Once Upon a Christmas Eve by Elizabeth Hoyt
My rating: 4 of 5 stars
I received this book for free in exchange for an honest review. This does not affect my opinion of the book or the content of my review.
Disillusioned early on about rakes, Sarah St. John has always given Adam Rutledge, Viscount d'Arque, the cold shoulder. When he shows up unexpectedly at her home and is forced to spend Christmas, the complicated feelings she's always had, start to get even more complicated.
Adam would do anything for his grandmother; even spend a week celebrating Christmas at the St. John residency. Thinking to entertain himself challenging Sarah, he soon finds it backfiring on him, as he's the one left feeling outgunned.
The last installment in the Maiden Lane series, you could easily pick this up as a standalone; you would miss an early glimpse of d'Arque in a previous book but there is really no connection to the series overall.
Sarah St. John should have been utterly forgettable.
This is a novella slightly under 100pgs and I'm here to tell you that you're going to end up feeling cheated. The weather is cold, there is a search for some holly and an ending Christmas Eve ball but I did think this lacked a solid holiday read feel. However, this doesn't matter because the reason for the season is d'Arque. Nothing else. The absolute caring way he treats his grandmother was shown brilliantly and provided some depth of character. His sheer sexiness though, steals the show. He's able to keep himself rather emotionally contained, except when he gets around Sarah and then we get to see cracks form in the façade; I live for the cracks. He's sexy, smooth, sparking, and a bit unraveling when he's with her and I loved every second of it.
Sarah St. John loathed rakes.
Sarah was the perfect combination of stiff and melting when she was around d'Arque. Her past hurt helps us understand why she tries to keep d'Arque at a distance but it also ends up feeling rushed and forced as the emotional pain isn't given enough room to develop with the small page count. I loved how she stepped up to d'Arque's challenging but also how she softened to his touch. Her family round out the secondary characters and I missed seeing more interactions with her sisters as I think this would have filled out her character even more.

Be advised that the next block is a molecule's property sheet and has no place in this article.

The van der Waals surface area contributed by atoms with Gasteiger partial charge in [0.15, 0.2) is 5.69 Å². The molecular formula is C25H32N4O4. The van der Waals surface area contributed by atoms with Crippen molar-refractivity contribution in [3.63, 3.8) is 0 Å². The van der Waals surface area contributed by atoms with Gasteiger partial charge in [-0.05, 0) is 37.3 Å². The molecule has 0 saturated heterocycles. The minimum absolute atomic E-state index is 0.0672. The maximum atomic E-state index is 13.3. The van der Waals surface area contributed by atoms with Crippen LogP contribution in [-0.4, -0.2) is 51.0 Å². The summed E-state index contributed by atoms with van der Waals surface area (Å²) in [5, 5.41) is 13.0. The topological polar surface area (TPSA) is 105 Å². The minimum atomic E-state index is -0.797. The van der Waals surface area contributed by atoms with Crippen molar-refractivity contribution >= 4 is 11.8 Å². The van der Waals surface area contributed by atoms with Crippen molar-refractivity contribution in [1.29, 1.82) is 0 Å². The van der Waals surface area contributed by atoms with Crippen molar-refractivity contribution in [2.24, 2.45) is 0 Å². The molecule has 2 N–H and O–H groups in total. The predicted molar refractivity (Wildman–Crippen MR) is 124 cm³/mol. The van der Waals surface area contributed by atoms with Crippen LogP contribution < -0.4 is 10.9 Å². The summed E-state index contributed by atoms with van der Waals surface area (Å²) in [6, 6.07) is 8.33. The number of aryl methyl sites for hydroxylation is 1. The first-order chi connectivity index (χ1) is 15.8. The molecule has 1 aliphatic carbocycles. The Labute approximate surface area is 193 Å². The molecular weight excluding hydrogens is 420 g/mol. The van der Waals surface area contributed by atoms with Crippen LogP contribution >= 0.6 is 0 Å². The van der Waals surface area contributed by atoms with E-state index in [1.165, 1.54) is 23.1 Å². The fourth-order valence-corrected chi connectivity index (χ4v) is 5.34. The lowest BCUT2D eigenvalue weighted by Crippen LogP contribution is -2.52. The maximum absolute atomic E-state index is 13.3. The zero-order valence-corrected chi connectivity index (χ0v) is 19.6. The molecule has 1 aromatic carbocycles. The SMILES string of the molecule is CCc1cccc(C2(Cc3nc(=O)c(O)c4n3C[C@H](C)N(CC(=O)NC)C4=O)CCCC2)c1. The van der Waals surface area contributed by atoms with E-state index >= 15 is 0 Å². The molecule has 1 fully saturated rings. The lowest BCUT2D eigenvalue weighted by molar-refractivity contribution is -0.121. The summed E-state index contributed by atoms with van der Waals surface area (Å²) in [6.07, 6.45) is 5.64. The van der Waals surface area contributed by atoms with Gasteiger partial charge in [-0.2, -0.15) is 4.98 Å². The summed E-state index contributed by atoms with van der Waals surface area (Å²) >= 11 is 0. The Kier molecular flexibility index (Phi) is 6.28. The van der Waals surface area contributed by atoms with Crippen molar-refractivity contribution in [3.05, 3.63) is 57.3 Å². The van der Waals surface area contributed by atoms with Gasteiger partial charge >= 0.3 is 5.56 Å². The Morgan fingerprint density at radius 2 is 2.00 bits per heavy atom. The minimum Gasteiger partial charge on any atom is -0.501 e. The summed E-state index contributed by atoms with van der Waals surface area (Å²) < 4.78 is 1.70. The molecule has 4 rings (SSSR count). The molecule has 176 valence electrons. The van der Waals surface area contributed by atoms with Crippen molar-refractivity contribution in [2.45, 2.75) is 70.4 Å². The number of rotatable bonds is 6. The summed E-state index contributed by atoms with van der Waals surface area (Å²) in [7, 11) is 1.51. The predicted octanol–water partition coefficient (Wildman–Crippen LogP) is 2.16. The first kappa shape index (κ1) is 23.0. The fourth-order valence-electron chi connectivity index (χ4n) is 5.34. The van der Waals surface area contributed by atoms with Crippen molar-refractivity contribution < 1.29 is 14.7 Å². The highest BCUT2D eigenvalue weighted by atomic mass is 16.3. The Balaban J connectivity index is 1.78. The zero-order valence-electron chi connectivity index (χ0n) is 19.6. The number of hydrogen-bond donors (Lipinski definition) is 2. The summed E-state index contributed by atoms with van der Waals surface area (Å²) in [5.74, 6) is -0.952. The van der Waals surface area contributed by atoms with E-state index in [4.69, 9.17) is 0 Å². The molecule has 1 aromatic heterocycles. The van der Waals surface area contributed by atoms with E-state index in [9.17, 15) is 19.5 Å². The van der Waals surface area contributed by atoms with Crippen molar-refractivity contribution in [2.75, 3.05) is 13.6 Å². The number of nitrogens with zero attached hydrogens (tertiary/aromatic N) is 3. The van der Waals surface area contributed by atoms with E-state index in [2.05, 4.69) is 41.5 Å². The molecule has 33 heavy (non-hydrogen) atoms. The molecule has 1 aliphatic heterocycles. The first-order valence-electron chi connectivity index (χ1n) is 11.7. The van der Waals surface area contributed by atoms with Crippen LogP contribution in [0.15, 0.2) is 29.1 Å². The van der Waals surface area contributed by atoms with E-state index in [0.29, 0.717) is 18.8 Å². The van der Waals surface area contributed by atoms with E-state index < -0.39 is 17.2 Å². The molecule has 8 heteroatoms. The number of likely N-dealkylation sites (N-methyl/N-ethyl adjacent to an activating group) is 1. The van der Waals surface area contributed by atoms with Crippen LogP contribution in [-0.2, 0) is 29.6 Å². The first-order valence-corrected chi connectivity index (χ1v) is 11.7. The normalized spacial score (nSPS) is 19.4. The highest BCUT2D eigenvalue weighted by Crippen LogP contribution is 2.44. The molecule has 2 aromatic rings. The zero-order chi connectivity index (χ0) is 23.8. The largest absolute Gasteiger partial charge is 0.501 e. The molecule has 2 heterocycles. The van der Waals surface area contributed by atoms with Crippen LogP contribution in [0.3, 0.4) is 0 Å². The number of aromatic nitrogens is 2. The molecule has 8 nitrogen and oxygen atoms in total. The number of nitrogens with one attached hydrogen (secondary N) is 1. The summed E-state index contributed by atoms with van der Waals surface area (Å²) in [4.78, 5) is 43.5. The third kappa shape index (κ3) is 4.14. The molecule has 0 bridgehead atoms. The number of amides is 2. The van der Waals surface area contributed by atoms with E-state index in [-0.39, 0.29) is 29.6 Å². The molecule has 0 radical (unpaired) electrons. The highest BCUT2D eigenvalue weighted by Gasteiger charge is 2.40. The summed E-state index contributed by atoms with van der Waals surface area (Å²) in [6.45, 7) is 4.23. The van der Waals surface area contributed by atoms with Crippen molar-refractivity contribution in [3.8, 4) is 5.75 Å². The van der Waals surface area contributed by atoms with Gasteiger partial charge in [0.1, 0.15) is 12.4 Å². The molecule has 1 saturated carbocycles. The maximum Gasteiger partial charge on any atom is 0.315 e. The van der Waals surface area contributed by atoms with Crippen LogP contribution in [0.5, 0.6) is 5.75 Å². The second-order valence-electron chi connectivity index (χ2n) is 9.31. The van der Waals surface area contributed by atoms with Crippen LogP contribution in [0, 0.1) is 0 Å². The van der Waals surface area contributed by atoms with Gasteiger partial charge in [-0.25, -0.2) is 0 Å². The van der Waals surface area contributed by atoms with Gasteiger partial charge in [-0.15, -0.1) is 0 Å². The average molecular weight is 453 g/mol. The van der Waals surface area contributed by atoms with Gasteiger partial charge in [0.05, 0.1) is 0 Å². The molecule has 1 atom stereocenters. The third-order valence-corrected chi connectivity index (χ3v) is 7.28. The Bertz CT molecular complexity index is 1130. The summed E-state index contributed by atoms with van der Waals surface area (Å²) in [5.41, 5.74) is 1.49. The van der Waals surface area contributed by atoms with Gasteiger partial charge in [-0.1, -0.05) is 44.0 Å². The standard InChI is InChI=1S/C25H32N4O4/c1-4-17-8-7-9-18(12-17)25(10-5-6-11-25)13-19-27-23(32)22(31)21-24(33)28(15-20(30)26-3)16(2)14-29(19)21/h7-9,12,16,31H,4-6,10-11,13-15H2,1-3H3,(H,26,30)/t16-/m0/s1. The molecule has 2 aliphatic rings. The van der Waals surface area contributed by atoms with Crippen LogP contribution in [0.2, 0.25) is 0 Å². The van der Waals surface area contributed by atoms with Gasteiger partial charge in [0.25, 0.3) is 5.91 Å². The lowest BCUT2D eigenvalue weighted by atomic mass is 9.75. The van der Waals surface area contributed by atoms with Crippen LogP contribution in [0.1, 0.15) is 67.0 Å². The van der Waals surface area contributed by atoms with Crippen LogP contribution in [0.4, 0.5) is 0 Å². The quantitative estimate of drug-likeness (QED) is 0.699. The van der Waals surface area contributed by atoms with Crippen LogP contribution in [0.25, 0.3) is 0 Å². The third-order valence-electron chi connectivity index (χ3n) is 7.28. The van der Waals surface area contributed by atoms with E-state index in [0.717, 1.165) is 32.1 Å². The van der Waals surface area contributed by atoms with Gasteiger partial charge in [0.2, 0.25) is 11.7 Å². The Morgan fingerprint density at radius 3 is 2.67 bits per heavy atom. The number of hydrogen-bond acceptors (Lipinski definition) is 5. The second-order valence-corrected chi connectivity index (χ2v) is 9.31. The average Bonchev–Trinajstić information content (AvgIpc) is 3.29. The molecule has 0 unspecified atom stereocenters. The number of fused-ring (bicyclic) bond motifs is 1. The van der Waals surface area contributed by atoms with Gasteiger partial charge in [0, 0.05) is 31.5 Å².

"Careful, sweetheart," he rasped in her ear, his breath brushing her neck, and it was strange because she could've sworn there was real concern in his voice. "you nearly fell at my feet just then."
There's some mini trials and tribulations going on in this novella but the core of the story and why you're going to want to read it, is the interaction between Sarah and d'Arque. They are the couple who give you shivers up and down your spine. They snap, spark, crash, and melt together in a way that make you want to reread their story as soon as you finish. I will spend more time of my life than is healthy wishing the author had chosen to write a full length novel for them. There's a point where d'Arque says:
"I want you." He fought to keep his voice level. Civilized. "In every way."
The way this is dragged out of him had me thinking of Sebastian St. Vincent. In a full novel, I think d'Arque would have seriously challenged St. Vincent in the eyes of many romance readers for favorite rake.
Hoyt is very good at small impactful emotions and outside the main couple's relationship, there is a scene where Sarah's sister starts to blame herself for a man's actions and after her family support, their mother says the line: "I shall have to warn my friends about him.”. This may be a case of what's in the news timing but this little scene hit me in the feels. The women's network; created out of necessity, caring, and bravery. In the past and present, sometimes we women have been the only recourse and this added scene is again one of the numerous reasons I read romance, it understands, tells, and celebrates us women.
Look, issues get brought up and moved on from quickly (d'Arque's parents' death) and the ending is so outrageously abrupt. Seriously, Hoyt gives us one of my favorite proposal lines ever and then slammed me into a "the end" wall. I loved what Hoyt gave me of d'Arque almost as much as I hated how little she gave me of d'Arque. At the end of the day though, if you're looking for a quick escape, d'Arque won't disappoint.
He broke their kiss and laid his forehead against hers. "Make me stop."
"I can't," she whispered.
"Then we're doomed," he said, his voice husky and low. "For I'm unable to stop myself. I want you. Day and night and all the time in between. I want you."
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